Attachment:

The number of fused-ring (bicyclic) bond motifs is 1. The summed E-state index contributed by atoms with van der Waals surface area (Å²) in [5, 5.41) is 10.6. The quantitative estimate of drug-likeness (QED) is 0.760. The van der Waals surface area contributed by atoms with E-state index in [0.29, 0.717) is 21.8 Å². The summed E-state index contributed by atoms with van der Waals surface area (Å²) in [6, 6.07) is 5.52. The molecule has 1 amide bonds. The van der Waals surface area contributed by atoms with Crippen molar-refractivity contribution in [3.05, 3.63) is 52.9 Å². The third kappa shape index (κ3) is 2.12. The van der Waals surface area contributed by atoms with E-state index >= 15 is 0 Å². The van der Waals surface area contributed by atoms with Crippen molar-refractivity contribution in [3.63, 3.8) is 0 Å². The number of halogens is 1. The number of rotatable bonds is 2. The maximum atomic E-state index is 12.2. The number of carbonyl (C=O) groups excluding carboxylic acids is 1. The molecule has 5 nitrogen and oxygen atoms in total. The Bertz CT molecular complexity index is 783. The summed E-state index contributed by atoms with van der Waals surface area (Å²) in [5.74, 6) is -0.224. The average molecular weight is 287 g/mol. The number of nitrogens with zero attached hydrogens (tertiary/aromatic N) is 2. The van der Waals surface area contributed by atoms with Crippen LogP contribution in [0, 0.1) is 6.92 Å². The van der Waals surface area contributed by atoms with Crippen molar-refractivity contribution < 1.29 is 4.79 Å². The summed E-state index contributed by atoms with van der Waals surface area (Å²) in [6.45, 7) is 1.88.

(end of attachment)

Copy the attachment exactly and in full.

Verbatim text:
The number of fused-ring (bicyclic) bond motifs is 1. The summed E-state index contributed by atoms with van der Waals surface area (Å²) in [5, 5.41) is 10.6. The quantitative estimate of drug-likeness (QED) is 0.760. The van der Waals surface area contributed by atoms with E-state index in [0.29, 0.717) is 21.8 Å². The summed E-state index contributed by atoms with van der Waals surface area (Å²) in [6, 6.07) is 5.52. The molecule has 1 amide bonds. The van der Waals surface area contributed by atoms with Crippen molar-refractivity contribution in [3.05, 3.63) is 52.9 Å². The third kappa shape index (κ3) is 2.12. The van der Waals surface area contributed by atoms with E-state index >= 15 is 0 Å². The van der Waals surface area contributed by atoms with Crippen molar-refractivity contribution in [3.63, 3.8) is 0 Å². The number of halogens is 1. The number of rotatable bonds is 2. The maximum atomic E-state index is 12.2. The number of carbonyl (C=O) groups excluding carboxylic acids is 1. The molecule has 5 nitrogen and oxygen atoms in total. The Bertz CT molecular complexity index is 783. The summed E-state index contributed by atoms with van der Waals surface area (Å²) in [5.74, 6) is -0.224. The average molecular weight is 287 g/mol. The number of nitrogens with zero attached hydrogens (tertiary/aromatic N) is 2. The van der Waals surface area contributed by atoms with Crippen LogP contribution in [0, 0.1) is 6.92 Å². The van der Waals surface area contributed by atoms with Crippen molar-refractivity contribution < 1.29 is 4.79 Å². The summed E-state index contributed by atoms with van der Waals surface area (Å²) in [6.45, 7) is 1.88.